RnB: Looking back over your own personal and political history, how did you first become politically aware and active? How and why did it lead you in an anti-imperialist direction?

LW. I became politically aware over a period of time beginning with my childhood, when McCarthyism and segregation forced me to look at the serious injustices in the world. As a Jewish kid born in 1945, I was raised to hate prejudice. My parents also hoped that I would learn to fear the repression that would surely follow any resistance.

The civil rights movement forced me to abandon that fear, because I witnessed the courage of Black women, men, and children in the U.S. South. My first political actions as a high school and college student were against segregation and for voting rights. As the war in Vietnam exploded, I began to join petition drives, marches, and rallies against the U.S. invasion.

I felt passionately about those issues. Some of this was motivated by my own deep sense of unfairness, regarding how I was treated as a woman in sexist U.S. society. This helped me to identify with others affected by injustice. Though I didn't yet identify myself as a lesbian, I certainly did rebel against many of the roles I was supposed to be happy in, even as a child.

The world events of 1968 and 1969 enabled me to make the leap from a belief that democracy simply wasn't working as it was supposed to work, to a more critical anti-imperialist viewpoint. I was deeply affected by the emergence of the BLACK PANTHER PARTY (BPP), the rise of the national liberation struggles, CHE GUEVERA'S speech outlining the strategy of "Two, Three, Many Vietnams," and my own participation in a series of confrontations with the Chicago police department. This first confrontation at the 1968 Democratic Convention made it graphically clear that liberals shniberals, and the whole Democratic Party was part of the ruling class, hiding behind the violence of the Chicago cops as they beat and gassed unarmed demonstrators.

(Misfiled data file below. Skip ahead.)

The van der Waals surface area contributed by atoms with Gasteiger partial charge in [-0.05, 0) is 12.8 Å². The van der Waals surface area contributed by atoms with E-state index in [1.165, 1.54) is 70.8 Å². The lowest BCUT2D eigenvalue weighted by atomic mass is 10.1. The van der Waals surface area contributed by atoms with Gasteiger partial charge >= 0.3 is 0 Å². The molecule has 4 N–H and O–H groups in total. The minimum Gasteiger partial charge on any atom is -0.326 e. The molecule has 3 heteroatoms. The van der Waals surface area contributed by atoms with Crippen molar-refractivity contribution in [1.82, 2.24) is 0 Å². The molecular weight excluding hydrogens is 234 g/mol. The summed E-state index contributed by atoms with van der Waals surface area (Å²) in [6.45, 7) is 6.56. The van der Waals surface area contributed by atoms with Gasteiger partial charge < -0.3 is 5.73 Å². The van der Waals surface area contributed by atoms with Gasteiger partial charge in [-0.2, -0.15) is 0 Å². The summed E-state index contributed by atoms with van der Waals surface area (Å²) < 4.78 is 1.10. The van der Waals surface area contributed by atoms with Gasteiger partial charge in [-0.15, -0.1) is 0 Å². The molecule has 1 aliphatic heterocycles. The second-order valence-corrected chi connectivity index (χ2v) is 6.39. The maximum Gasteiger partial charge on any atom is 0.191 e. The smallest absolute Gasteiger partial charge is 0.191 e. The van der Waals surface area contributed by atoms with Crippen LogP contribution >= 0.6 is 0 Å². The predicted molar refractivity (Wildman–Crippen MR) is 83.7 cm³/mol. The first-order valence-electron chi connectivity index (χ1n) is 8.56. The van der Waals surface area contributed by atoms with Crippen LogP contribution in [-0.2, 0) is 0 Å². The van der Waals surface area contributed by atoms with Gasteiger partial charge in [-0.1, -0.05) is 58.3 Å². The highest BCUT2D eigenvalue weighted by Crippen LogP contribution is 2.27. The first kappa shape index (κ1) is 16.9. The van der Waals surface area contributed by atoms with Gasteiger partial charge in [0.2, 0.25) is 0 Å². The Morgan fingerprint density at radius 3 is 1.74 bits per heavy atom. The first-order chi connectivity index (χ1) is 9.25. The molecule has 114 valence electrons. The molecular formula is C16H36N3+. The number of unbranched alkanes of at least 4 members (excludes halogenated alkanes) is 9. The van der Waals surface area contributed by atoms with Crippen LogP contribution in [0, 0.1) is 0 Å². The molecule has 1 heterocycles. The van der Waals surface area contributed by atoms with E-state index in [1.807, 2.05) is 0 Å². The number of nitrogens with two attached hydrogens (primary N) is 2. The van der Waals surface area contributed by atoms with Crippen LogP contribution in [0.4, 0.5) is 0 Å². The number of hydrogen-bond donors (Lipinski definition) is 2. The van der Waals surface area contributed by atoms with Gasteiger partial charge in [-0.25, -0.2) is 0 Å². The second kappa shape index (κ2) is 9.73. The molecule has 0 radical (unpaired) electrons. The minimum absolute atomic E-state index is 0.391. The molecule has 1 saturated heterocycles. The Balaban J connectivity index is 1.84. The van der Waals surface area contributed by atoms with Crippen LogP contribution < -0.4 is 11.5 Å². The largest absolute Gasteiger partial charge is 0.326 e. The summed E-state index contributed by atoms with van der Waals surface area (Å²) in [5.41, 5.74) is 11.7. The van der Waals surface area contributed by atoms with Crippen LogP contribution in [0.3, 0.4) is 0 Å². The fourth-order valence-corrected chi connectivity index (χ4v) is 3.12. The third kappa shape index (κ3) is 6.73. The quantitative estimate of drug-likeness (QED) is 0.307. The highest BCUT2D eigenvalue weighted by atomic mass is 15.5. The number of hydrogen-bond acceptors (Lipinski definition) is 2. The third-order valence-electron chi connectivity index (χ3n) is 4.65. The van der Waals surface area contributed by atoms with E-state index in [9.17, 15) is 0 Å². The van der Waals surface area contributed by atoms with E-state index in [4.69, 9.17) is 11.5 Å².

As I supported the BPP and YOUNG LORDS PARTY in Chicago, I experienced the untrammeled violence of the pigs against Black and Puerto Rican people. Even more importantly, I experienced the courage and massive desire of those communities to fight back and take control over their lives to refuse to collapse under the terror of the cops. I was present at occasions when thousands of Black people turned out in churches and on streets to hear and talk to Fred Hampton, chairman of the Illinois BPP. The same thing was happening with the Young Lords in the Puerto Rican community, and there was great unity in action between the Young Lords and the Black Panthers. In those churches, on those streets, in rally after march after rally, the depth and strength of the demand for freedom and political power was unmistakable.

When the Chicago cops and FBI assassinated Fred Hampton on December 4, 1969, it made it clear to me what I had already accepted: that the fight of Black people would have to involve armed struggle. Like the people of Puerto Rico, the Native American nations, and the MEXICANO NATION within the U.S. like the struggle of the Vietnamese the movements fighting against the U.S. government would have to utilize armed struggle, because the U.S. state saw these struggles as tearing apart the very fabric of their empire and their illegitimate power. The BPP's ten-point program like the programs of revolutionary nationalists such as the Republic of New Afrika was based on the same goals as the national liberation struggles in Africa, Asia, and Latin America: land, justice, economic and political
independence the right of self-determination.

I had always hated racism and couldn't understand why it was so deeply ingrained in every single aspect of U.S. society. After 1969, I felt that I understood it better as well as how to fight to change it. In order for the U.S. ruling class to maintain power, it was necessary for them to maintain control over the New Afrikan nation, the other internal colonies, and Puerto Rico. This dominance would only begin to change when those nations had their independence and freedom. It became clear to me that revolutionary anti-imperialism was the best strategy for fighting racism and injustice and that armed struggle as well as mass struggle would be needed.

As I learned more about Vietnam from my work supporting their struggle, I understood how the context of national liberation struggle could transform a nation, and the women in particular, from powerlessness to creativity and strength. Resisting domination on a variety of levels was a major part of creating new women, new men, new nations.